17 November, 2015
While healthcare reform has many challenges, there are some very positive things happening behind the scenes. One of them is how we diagnose and treat patients with complicated diseases. Healthcare today is t...
Published on 17th November
While healthcare reform has many challenges, there are some very positive things happening behind the scenes. One of them is how we diagnose and treat patients with complicated diseases. Healthcare today is transaction based. Our (U.S.) system treats one patient at a time, one step at a time. Many tests and procedures are unnecessary, but the incentive system and fear of liability drive them. In a world of big data and analytics, following anecdotal evidence for diagnosis and treatment is no longer adequate. The new model relies on evidence based medicine where outcomes become part of the evidence.
Evidence based medicine is practiced when the patient sees the doctor and the doctor consults with a database that contains anonymized (contains no personally identifiable information) information about similar patients and what treatments produced what outcomes. Evidence based medicine gives the doctor access to data about large numbers of patients and outcomes, not just the ones he or she has seen.
When Watson, the IBM supercomputer, defeated Brad Rutter and Ken Jennings on the TV game show Jeopardy, it was the tip of the iceberg for future use of supercomputing. The Watson supercomputer is built with cognitive technology, a human brain-like capability, giving it mental abilities and processes related to knowledge capable of processing information more like a human than a computer. Watson can understand the meaning of words, generate hypotheses about a problem or question, and compare potential results against a vast amount of knowledge fed to it.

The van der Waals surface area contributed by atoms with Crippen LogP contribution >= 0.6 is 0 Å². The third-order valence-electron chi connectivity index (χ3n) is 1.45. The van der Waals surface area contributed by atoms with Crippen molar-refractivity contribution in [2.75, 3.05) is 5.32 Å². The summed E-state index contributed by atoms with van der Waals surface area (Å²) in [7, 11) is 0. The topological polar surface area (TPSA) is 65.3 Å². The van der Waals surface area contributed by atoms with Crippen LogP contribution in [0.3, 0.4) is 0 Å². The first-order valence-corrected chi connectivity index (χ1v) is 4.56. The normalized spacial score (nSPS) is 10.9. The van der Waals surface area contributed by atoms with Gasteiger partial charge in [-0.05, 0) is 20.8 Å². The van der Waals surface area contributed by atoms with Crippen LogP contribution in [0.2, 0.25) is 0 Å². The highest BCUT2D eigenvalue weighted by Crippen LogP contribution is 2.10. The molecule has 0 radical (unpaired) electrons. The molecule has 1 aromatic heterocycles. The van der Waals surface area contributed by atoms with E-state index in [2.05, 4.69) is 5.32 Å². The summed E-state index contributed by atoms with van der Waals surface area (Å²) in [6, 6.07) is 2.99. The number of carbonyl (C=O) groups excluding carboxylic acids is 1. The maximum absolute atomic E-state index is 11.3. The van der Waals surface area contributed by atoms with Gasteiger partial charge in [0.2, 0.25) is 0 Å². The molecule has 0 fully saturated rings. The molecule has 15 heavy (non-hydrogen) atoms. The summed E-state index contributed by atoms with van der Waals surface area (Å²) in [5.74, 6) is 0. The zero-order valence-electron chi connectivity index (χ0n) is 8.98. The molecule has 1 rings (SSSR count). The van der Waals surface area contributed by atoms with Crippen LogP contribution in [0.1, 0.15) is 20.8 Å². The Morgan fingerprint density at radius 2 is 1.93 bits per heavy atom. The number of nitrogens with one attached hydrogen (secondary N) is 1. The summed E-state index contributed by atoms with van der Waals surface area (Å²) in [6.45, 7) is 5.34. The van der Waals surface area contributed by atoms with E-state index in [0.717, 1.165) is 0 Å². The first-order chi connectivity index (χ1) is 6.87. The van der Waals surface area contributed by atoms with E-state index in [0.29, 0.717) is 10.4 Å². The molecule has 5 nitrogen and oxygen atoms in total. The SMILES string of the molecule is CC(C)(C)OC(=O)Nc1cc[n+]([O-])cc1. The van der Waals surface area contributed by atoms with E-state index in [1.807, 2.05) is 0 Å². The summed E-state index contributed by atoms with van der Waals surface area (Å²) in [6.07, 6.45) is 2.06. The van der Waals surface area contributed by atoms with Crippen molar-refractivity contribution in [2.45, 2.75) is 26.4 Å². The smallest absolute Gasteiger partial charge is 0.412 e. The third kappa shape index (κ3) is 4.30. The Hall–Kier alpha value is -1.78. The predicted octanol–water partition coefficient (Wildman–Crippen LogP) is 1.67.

Physicians are increasingly able to sequence a cancer tumor and use the data to find a match with a treatment that can cure the patient. The problem is the analysis can take weeks. IBM is deploying its Watson supercomputer technology to reduce the analysis to minutes.
Sifting through data
Supercomputers can help clinicians quickly sift through this data and provide comprehensive insights on cancer-causing mutations and how they might be treated by analyzing each mutation and the available medical literature. Cognitive (thinking) capabilities can look for variations in the full human genome and compare them to vast amounts of information from treatment guidelines, research, clinical studies, journal articles and information about the patient.
The result is a report of the patient’s case, including recommendations and evidence-based insight on potential drugs that may be relevant to the patient’s unique DNA profile. The recommendation would take into account, based on the DNA, how a certain medication would be assimilated by the patient and exactly how much of the drug to take and when to take it. The clinician can then evaluate the evidence to determine whether the recommended therapy may be more effective than standard care for the patient. Analytics, will be used for patients who are battling all types of cancer, including lymphoma, melanoma, pancreatic, ovarian, brain, lung, breast, and colorectal cancer. The best part is supercomputer can continuously learn from each case and develop more and more accurate insights over time.
The accumulated learning can be applied for the benefit of healthcare at four levels. The basic level provides assistance to physicians by analyzing and presenting information which helps in diagnosis and treatment of patients. The second level supplements basic knowledge with analysis of patterns and conditions specific to a patient, based upon input from physicians. The third level provides potential diagnoses based on physician inputs plus a mapping of conditions and patterns of data about the patient. At the fourth capability tier is discovery where Watson can read hundreds of thousands of scholarly journal articles and other subject matter expert inputs related to research on the specific condition being studied.